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“…an active and deliberate policy of the E.P.L.F… to empower [Eritrea’s] ethnic languages”

Dr. Saleh Mohamed Idris was born in 1966 in Nakfa, completed his linguistic studies in Free University of Berlin (FU Berlin). He is, at present, director of the Tigre curriculum planning office in the Ministry of Education. His book: “A Comparative Study of the Tigre Dialects” was part of his application for PhD in 2010.
About the book: “A Comparative Study of the Tigre Dialects”

The book is actually a project that I worked on for my PhD; it was carried out as a doctoral dissertation during my stay as a visiting scholar at the FU Berlin. I present in the book, a comparative linguistic study of the Tigre dialects language at its lexical aspect, morphology, phonology and syntax features. In addition to this, it is also present a rich analysis that explores dissimilarity and similarities amongst the Tigre dialects.

The forty linguistic maps presented in the book are also there to be of a geographical illustrative example to the analytical conclusions I reached through the studies I conducted. The book is in English; therefore it could be of a directional access to anyone interested or anyone that desires to contribute to the linguistic study of our languages. In general the book consists of both scientific and social studies. I hope that the application is easily understandable and usefully informative.

Why Tigre

Tigre is one of the most widely used languages in Eritrea. It is spoken in 3/4 of our country: it is mainly spoken in the Northern Red Sea, Gash Barka, Anseba and in many Tigre speaking regions of the Central region. Additionally, it extends its spread towards Eritrea’s western borders, as it is also widely used in the eastern areas of Sudan. So it obvious that Tigre, from a geographical point of view, holds the largest circulation in Eritrea.
And on a wider range; Tigre is the fifth largest Semitic language after Arabic, Amharic Tigrigna and Hebrew.
Moreover, what attracted my  interest in the Tigre dialects; is the fact that unlike other Semitic languages Tigre still has many, many archaic features that could aid us in finding liaisons to the Geez language.

The process

It took me four years and a half of constant research, analysis and experimentation. Since I wanted to study the dialect I naturally had to travel to every area where Tigre is or was spoken. I looked even for the smallest characteristic that could bond me to the genesis of Tigre.
I started my research with no funding, so it was hard at first but the assistance of friends, family and colleagues that supported my cause made things easier for me. I traveled to almost every single part of the country; talking to the people, searching for geological variations in the midst of the dialects, documenting loads of audio materials, oral tales and song recitals.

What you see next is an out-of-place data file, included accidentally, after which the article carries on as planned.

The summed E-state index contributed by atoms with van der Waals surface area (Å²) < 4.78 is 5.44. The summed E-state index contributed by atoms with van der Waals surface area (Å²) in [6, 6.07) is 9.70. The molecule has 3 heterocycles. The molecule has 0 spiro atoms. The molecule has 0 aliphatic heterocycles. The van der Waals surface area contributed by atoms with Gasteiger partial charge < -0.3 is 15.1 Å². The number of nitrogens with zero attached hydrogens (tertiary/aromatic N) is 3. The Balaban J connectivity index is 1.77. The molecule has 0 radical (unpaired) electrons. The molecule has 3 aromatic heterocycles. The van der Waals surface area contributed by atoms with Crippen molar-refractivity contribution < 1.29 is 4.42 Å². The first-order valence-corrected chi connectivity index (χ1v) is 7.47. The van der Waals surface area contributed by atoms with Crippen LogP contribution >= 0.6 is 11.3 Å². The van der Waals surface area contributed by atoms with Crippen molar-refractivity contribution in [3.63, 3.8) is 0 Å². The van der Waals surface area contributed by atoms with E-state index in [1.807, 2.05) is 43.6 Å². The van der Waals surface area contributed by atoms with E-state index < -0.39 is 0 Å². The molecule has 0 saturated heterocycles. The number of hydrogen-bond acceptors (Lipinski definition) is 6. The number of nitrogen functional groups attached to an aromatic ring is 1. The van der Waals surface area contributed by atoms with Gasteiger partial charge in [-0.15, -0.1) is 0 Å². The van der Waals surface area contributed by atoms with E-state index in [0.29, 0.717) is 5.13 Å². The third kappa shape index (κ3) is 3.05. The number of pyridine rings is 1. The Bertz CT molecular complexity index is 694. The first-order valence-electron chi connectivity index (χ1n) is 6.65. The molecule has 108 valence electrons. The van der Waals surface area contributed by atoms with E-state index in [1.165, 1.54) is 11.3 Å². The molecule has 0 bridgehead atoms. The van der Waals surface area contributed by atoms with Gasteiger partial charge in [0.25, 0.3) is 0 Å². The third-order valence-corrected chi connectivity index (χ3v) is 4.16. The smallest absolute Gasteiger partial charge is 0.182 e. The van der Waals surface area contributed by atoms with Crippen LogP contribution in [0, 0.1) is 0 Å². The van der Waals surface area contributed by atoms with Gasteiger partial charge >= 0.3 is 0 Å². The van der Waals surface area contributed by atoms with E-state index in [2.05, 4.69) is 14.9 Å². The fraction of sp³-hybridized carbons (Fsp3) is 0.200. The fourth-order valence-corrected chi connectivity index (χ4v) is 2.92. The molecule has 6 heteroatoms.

I also used Prof. Anno Litmann’s book: a five volume study book conducted on Tigre in 1901-1905. Moreover thanks to the cooperation of Dr. Susanne Ziegler, Prof Rainer and many more I had the opportunity of visiting the Ethnologisches Museum in Berlin and accessed Prof. Rosen’s superb phonogram recordings of three Tigre songs, dating back to 1905, though only two were audible…

Historical attributes

Languages are an immense part of civilization, by tracking dawn peculiar elements of our languages we could, with no doubts, trace ancient histories. Starting with the most evident fixation, the name for example, helped me comprehend that earliest inhabitants of some parts in Barka used to call their language “Hasa”.
I also learned that the same name was found in King Ezana’s inscriptions dating to the 4th century. And many more attributes that are explanations to the linguistic dynamicity, ancient people’s relations, and cultural evolutions as well historical impulses.

Modern Tigre

The standard Tigre that is currently practiced by different Eritrean communities was formally standardized in 1976 during the liberation struggle as a part of an active and deliberate policy of the E.P.L.F in order to empower the ethnic languages spoken in Eritrea. We now have a standard spoken and written usage of Tigre used in schools, books and media outlets.

The book is directed to

It is an educational book filled with grammatical, analytical and linguistic researches. So I strongly believe that it could be made to good use by scholars. Of course, I acknowledge my several shortcomings and also believe that there is further sighting that could be done and more to discover in our ethnic languages.
I hope that the research I’ve done so far could be used by the youth for compiling even greater advancements.

Final thoughts

I truly want to thank every single one; starting from my family, friends, professors, colleagues and students, whom helped with my researches.
And I also want to express my profound desire of collaborating with young students and scholars to accomplish superior achievements in the linguistic grounds.

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